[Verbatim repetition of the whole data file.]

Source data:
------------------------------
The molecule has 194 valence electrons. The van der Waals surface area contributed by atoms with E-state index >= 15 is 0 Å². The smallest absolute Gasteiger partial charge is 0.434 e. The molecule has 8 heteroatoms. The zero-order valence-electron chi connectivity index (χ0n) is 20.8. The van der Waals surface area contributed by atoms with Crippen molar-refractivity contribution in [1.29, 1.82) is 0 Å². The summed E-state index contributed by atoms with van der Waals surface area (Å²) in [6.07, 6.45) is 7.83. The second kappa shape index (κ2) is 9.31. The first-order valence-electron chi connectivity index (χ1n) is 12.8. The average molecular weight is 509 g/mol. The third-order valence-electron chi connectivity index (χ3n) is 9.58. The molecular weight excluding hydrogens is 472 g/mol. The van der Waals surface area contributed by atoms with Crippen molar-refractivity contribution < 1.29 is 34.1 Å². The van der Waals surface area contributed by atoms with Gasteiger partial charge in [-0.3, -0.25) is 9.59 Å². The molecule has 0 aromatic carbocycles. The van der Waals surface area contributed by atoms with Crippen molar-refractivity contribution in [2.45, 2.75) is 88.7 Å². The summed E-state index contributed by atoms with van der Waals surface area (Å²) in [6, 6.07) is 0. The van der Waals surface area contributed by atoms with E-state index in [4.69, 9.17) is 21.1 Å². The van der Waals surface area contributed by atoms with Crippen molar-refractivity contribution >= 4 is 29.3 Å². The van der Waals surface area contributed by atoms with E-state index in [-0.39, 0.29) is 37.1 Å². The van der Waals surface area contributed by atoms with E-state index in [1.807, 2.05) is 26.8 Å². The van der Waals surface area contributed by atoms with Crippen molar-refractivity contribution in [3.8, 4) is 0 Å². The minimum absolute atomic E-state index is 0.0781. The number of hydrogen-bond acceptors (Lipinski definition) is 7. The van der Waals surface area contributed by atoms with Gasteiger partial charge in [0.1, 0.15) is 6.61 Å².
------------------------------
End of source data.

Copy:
The molecule has 194 valence electrons. The van der Waals surface area contributed by atoms with E-state index >= 15 is 0 Å². The smallest absolute Gasteiger partial charge is 0.434 e. The molecule has 8 heteroatoms. The zero-order valence-electron chi connectivity index (χ0n) is 20.8. The van der Waals surface area contributed by atoms with Crippen molar-refractivity contribution in [1.29, 1.82) is 0 Å². The summed E-state index contributed by atoms with van der Waals surface area (Å²) in [6.07, 6.45) is 7.83. The second kappa shape index (κ2) is 9.31. The first-order valence-electron chi connectivity index (χ1n) is 12.8. The average molecular weight is 509 g/mol. The third-order valence-electron chi connectivity index (χ3n) is 9.58. The molecular weight excluding hydrogens is 472 g/mol. The van der Waals surface area contributed by atoms with Crippen molar-refractivity contribution < 1.29 is 34.1 Å². The van der Waals surface area contributed by atoms with Gasteiger partial charge in [-0.3, -0.25) is 9.59 Å². The molecule has 0 aromatic carbocycles. The van der Waals surface area contributed by atoms with Crippen molar-refractivity contribution in [2.45, 2.75) is 88.7 Å². The summed E-state index contributed by atoms with van der Waals surface area (Å²) in [6, 6.07) is 0. The van der Waals surface area contributed by atoms with E-state index in [4.69, 9.17) is 21.1 Å². The van der Waals surface area contributed by atoms with Crippen molar-refractivity contribution >= 4 is 29.3 Å². The van der Waals surface area contributed by atoms with E-state index in [-0.39, 0.29) is 37.1 Å². The van der Waals surface area contributed by atoms with E-state index in [1.807, 2.05) is 26.8 Å². The van der Waals surface area contributed by atoms with Crippen molar-refractivity contribution in [3.8, 4) is 0 Å². The minimum absolute atomic E-state index is 0.0781. The number of hydrogen-bond acceptors (Lipinski definition) is 7. The van der Waals surface area contributed by atoms with Gasteiger partial charge in [0.1, 0.15) is 6.61 Å².